The August 17, 1999 edition of the Richmond Times-Dispatch shared with its readers that patriotism and citizenship were taught in schools, along with the three Rs. The Pledge of Allegiance was a daily practice. Teachers were often strict, and discipline was routine. Actually, the parents would not be pleased if a teacher was lax in disciplining the children for misbehavior. Whipping a child was banned in 1830s, but not the use of switches or paddles. Children were well trained to pay attention to the teacher, rather than the kids sitting around or next to them. Each was expected to know their lessons well. Children learned from others in the room too because as they would be working on their assignments others might be learning a different subject from the teacher that interested them too. Classrooms were noisy and children spent a lot of time memorizing lessons from textbooks and the Bible. They often recited their learnings before the teacher. Older children tended to the woodstove in the classroom to offer some comfort from the exterior cold. Some parents still felt that school was a waste of time for their students. Most of the learnings a person acquired were from textbooks, family and schooling as most families did not travel and have new more worldly experiences.
Black children were not allowed to attend school. Any teachings for them were done secretly. Some were taught by the white town members or missionaries who wanted them to know how to read the Bible. Even this was dangerous as the teachers were subject to being jailed or fined, and the students to being punished or whipped. After the Civil War ended, many blacks chose to go to new schools as Freedmen.
Today we go to school, typically, year round except in the summer. To help with the farming, children in the 1800s would work the fields in the spring and fall and go to school in the summer and winter. Some of the older boys helped on the farms in the summer too. Teachers might be tested, but often were just grown students now hired to teach the next generation. Teachers might have their own place to live, but could well be boarded by various student families throughout the year which was known as being "boardround."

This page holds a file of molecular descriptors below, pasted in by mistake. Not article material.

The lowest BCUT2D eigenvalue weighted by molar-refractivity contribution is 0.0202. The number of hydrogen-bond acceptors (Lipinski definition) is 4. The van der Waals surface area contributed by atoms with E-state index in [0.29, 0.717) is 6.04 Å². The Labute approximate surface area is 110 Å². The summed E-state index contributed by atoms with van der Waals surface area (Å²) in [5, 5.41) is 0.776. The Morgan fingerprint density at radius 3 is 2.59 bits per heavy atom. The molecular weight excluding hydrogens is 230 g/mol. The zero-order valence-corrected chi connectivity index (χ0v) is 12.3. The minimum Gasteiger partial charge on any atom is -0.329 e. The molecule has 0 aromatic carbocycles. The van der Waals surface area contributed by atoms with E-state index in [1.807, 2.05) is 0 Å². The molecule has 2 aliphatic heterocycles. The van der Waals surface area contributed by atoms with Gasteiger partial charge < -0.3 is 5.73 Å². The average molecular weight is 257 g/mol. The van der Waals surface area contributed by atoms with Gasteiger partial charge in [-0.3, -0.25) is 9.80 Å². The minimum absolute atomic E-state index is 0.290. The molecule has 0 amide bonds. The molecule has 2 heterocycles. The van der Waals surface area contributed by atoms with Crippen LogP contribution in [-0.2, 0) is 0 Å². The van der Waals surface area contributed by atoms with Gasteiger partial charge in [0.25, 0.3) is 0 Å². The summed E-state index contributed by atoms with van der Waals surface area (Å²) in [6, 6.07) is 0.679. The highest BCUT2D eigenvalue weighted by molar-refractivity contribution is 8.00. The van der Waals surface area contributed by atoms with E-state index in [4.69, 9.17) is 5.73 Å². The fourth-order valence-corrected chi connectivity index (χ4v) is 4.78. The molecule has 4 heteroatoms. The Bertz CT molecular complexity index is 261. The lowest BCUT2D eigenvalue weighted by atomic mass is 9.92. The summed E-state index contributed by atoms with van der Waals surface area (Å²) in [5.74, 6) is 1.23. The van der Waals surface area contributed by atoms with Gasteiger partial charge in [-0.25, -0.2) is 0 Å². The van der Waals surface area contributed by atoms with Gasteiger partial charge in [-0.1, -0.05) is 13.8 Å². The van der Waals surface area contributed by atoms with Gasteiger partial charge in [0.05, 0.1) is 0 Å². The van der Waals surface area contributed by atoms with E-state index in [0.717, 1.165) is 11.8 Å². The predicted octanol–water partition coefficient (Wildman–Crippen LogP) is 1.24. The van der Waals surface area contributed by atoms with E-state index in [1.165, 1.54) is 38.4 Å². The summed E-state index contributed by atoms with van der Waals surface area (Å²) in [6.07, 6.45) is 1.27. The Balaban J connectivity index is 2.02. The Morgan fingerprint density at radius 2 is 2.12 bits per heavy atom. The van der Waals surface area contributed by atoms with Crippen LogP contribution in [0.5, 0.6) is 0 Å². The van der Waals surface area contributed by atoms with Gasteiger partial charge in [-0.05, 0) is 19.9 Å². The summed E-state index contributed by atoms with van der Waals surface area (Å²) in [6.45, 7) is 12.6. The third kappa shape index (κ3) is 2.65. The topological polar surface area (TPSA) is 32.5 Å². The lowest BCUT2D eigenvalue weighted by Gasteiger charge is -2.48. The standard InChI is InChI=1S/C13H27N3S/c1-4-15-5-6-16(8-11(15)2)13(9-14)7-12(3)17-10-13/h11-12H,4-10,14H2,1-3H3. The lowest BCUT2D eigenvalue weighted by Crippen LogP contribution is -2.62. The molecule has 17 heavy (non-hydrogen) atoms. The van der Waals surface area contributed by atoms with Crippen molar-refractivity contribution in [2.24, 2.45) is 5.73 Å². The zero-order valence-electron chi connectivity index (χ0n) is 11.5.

Children walked to school, or rode horses. They might bring their lunch or might not eat at all. They did get recess. At about age 10, boys might be "apprenticed" to learn a job, which could stop their schooling days. Girls might be married by 15 or so and no longer in school. Penmanship was a course that was given serious attention, along with the reading, writing and arithmetic.
This look back more than 100 years makes me curious as to what schools will be like in the next 100 years. No doubt they will still be centered around the 3 Rs, but I find it hard to truly imagine the vast amount of future technological advancements that will enrich schooling and lifelong learning experiences.
I am the family genealogist, and my passion for this hobby is never ending. October is designated as Family History Month in the United States.
Our family collected stories of ghostly happenings and weird coincidences a few years ago and I created a family book on my computer. If you encounter such stories, and you probably will if you ask or if it has happened to you, this is a very interesting way to celebrate Family History Month.